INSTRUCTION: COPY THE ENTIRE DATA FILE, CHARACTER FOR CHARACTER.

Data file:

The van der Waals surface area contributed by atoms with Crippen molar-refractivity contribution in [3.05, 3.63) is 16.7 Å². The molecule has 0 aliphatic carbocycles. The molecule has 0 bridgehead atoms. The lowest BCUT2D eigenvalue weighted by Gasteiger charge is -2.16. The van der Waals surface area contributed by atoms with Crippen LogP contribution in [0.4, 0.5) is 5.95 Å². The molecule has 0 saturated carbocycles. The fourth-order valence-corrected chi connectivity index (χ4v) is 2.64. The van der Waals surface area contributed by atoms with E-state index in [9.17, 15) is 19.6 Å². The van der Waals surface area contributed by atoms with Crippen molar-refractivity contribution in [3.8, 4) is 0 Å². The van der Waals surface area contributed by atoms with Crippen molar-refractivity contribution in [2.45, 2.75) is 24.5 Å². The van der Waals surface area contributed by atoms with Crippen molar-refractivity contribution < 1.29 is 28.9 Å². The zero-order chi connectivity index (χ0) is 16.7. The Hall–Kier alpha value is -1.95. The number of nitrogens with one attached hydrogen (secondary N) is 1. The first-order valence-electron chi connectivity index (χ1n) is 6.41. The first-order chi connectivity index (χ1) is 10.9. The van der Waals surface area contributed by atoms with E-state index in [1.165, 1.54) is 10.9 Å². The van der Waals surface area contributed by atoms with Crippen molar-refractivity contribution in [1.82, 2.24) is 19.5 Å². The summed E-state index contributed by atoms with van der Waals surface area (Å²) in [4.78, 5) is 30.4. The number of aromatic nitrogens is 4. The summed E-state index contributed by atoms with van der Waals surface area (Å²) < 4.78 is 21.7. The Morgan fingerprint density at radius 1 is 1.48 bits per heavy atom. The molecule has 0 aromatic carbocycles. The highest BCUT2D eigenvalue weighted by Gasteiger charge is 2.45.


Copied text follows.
The van der Waals surface area contributed by atoms with Crippen molar-refractivity contribution in [3.05, 3.63) is 16.7 Å². The molecule has 0 aliphatic carbocycles. The molecule has 0 bridgehead atoms. The lowest BCUT2D eigenvalue weighted by Gasteiger charge is -2.16. The van der Waals surface area contributed by atoms with Crippen LogP contribution in [0.4, 0.5) is 5.95 Å². The molecule has 0 saturated carbocycles. The fourth-order valence-corrected chi connectivity index (χ4v) is 2.64. The van der Waals surface area contributed by atoms with E-state index in [9.17, 15) is 19.6 Å². The van der Waals surface area contributed by atoms with Crippen molar-refractivity contribution in [3.8, 4) is 0 Å². The van der Waals surface area contributed by atoms with Crippen molar-refractivity contribution in [2.45, 2.75) is 24.5 Å². The van der Waals surface area contributed by atoms with Crippen molar-refractivity contribution < 1.29 is 28.9 Å². The zero-order chi connectivity index (χ0) is 16.7. The Hall–Kier alpha value is -1.95. The number of nitrogens with one attached hydrogen (secondary N) is 1. The first-order valence-electron chi connectivity index (χ1n) is 6.41. The first-order chi connectivity index (χ1) is 10.9. The van der Waals surface area contributed by atoms with E-state index in [1.165, 1.54) is 10.9 Å². The van der Waals surface area contributed by atoms with Crippen molar-refractivity contribution in [1.82, 2.24) is 19.5 Å². The summed E-state index contributed by atoms with van der Waals surface area (Å²) in [4.78, 5) is 30.4. The number of aromatic nitrogens is 4. The summed E-state index contributed by atoms with van der Waals surface area (Å²) < 4.78 is 21.7. The Morgan fingerprint density at radius 1 is 1.48 bits per heavy atom. The molecule has 0 aromatic carbocycles. The highest BCUT2D eigenvalue weighted by Gasteiger charge is 2.45.